Translation of biblical idioms is no different. The Bible uses real language and real idioms. The Hebrew, Aramaic, and Greek idioms found in the Bible usually cannot be literally translated to English while also communicating their meanings accurately.
I have just posted a new poll to this blog which is a fun (for me, anyway!) exercise. It checks to see if fluent English speakers can tell the difference between wordings which are true English idioms and wordings which are not. Such a knowledge of English idioms is necessary for two reasons:
1. To sanction (allow for) the use of English idioms in the translationThose of you who enjoy language and figurative uses of language may find this new test especially fun to "take." Oh, yes, we can "take a test" in English, but we cannot take some other things, including an essay! The latter wording is not a part of the lexicon of English idioms. Part of the process of checking an English Bible translation before it is published should include noting wordings which attempt to translate biblical idioms literally, but which are not in the English lexicon and so do not communicate the meaning of the biblical idioms accurately.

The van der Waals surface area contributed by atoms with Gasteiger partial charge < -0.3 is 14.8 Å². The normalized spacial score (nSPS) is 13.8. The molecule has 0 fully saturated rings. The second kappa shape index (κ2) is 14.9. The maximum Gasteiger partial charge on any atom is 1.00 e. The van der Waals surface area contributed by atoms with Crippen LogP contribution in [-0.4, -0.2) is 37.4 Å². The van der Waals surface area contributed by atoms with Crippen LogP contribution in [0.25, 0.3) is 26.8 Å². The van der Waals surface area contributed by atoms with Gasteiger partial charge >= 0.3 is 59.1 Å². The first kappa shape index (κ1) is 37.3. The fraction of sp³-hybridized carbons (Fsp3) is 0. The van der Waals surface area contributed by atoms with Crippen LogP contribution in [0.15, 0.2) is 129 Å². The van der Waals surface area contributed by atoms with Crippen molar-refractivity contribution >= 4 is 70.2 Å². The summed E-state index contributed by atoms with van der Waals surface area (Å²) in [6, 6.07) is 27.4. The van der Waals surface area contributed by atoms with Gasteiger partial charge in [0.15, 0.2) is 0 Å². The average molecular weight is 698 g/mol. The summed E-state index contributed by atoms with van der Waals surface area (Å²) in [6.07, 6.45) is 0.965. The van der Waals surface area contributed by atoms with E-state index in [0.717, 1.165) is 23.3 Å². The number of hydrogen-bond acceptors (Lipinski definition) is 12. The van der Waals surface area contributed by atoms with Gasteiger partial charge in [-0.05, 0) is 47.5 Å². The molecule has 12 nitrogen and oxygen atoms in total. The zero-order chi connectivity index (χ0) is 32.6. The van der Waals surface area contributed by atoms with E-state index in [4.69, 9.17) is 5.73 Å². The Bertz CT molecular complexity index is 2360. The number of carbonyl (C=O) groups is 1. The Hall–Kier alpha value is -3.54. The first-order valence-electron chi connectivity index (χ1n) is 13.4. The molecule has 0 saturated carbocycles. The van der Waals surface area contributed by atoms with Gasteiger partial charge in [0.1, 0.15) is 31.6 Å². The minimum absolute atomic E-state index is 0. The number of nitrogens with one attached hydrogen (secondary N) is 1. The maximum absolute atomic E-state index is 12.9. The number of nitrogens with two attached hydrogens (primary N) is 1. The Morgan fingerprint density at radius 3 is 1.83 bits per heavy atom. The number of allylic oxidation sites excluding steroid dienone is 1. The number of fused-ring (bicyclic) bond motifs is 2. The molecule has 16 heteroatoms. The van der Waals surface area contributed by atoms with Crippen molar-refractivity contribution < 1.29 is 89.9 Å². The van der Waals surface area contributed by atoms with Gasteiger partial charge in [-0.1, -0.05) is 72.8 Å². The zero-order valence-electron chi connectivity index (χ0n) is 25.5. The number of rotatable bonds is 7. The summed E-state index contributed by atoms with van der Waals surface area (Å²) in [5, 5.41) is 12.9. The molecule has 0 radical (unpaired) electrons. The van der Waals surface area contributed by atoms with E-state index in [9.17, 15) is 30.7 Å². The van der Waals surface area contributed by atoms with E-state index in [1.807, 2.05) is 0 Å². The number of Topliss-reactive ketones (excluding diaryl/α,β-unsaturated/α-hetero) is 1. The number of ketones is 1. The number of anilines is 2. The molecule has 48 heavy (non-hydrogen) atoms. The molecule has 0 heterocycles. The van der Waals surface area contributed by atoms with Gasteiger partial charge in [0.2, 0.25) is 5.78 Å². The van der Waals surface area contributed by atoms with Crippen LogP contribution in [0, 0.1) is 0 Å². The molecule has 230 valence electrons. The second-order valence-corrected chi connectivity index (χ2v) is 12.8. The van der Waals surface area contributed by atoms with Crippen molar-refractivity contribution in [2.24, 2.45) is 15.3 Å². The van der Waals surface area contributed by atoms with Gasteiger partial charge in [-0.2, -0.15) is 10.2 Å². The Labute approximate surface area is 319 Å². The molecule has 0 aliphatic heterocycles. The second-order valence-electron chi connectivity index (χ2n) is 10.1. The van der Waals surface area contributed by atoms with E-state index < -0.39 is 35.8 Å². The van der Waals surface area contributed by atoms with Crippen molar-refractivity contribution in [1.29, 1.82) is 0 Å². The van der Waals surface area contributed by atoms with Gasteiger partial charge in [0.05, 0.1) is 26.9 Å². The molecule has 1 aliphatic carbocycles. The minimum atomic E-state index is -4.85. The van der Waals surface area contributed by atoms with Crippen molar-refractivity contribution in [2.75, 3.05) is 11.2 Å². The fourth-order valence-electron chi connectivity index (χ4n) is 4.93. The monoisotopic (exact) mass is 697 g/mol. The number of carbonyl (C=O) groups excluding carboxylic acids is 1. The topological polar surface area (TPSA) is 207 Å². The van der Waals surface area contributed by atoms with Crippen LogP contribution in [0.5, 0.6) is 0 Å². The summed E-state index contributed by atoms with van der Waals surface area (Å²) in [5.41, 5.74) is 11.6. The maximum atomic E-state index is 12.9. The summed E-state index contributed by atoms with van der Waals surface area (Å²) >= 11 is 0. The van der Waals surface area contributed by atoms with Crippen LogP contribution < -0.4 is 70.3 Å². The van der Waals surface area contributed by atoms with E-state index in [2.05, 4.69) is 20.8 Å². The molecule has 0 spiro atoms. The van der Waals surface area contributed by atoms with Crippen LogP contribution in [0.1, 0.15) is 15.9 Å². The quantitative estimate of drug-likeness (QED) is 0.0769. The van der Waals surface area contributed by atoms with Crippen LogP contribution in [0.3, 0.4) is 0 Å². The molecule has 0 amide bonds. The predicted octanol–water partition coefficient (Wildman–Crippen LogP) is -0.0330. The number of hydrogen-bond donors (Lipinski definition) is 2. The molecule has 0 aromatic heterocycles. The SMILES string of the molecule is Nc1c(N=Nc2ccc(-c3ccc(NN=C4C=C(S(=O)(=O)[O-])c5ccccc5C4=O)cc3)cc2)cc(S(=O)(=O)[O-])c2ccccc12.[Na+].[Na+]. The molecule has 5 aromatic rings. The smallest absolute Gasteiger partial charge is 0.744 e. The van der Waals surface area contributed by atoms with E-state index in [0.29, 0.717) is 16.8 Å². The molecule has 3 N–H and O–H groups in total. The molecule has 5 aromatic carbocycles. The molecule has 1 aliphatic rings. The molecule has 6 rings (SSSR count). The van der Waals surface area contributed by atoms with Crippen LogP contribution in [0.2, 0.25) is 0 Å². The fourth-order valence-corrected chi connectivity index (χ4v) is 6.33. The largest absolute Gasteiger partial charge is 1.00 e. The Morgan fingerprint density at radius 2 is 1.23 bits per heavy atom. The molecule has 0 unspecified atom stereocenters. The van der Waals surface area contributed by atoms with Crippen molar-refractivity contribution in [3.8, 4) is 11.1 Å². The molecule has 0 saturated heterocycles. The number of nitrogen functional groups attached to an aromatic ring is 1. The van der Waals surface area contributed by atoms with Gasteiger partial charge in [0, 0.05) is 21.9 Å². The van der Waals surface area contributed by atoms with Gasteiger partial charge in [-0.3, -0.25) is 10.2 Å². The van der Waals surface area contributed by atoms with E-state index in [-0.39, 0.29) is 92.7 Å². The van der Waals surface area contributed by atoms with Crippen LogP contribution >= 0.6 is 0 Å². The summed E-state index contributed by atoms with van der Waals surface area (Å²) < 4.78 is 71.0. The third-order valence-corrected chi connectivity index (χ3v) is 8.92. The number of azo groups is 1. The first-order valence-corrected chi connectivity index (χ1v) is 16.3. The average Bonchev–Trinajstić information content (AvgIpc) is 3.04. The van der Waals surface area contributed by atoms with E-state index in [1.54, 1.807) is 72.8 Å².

2. To disallow word combinations which could theoretically be considered English idioms, but which are not true English idioms
Categories: idioms, Bible translation, translation checking